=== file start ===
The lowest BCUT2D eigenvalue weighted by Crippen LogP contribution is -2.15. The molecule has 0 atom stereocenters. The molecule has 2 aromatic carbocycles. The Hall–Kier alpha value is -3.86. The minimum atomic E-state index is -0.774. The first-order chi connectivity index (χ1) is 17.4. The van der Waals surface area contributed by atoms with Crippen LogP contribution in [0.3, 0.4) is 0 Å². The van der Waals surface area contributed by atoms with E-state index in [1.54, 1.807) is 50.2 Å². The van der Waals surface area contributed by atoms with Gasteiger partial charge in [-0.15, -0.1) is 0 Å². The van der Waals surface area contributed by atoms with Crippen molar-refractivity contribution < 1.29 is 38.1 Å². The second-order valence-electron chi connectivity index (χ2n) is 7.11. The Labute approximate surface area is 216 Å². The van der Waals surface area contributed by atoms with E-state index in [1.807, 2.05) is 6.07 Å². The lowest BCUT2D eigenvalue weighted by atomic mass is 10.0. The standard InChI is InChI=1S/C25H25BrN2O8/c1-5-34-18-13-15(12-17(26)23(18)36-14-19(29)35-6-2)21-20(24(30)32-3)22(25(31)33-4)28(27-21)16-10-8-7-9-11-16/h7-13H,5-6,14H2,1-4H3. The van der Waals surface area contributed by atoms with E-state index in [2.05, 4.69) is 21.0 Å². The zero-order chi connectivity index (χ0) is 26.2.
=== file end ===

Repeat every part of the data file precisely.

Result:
The lowest BCUT2D eigenvalue weighted by Crippen LogP contribution is -2.15. The molecule has 0 atom stereocenters. The molecule has 2 aromatic carbocycles. The Hall–Kier alpha value is -3.86. The minimum atomic E-state index is -0.774. The first-order chi connectivity index (χ1) is 17.4. The van der Waals surface area contributed by atoms with Crippen LogP contribution in [0.3, 0.4) is 0 Å². The van der Waals surface area contributed by atoms with E-state index in [1.54, 1.807) is 50.2 Å². The van der Waals surface area contributed by atoms with Gasteiger partial charge in [-0.15, -0.1) is 0 Å². The van der Waals surface area contributed by atoms with Crippen molar-refractivity contribution < 1.29 is 38.1 Å². The second-order valence-electron chi connectivity index (χ2n) is 7.11. The Labute approximate surface area is 216 Å². The van der Waals surface area contributed by atoms with E-state index in [1.807, 2.05) is 6.07 Å². The lowest BCUT2D eigenvalue weighted by atomic mass is 10.0. The standard InChI is InChI=1S/C25H25BrN2O8/c1-5-34-18-13-15(12-17(26)23(18)36-14-19(29)35-6-2)21-20(24(30)32-3)22(25(31)33-4)28(27-21)16-10-8-7-9-11-16/h7-13H,5-6,14H2,1-4H3. The van der Waals surface area contributed by atoms with E-state index in [2.05, 4.69) is 21.0 Å². The zero-order chi connectivity index (χ0) is 26.2.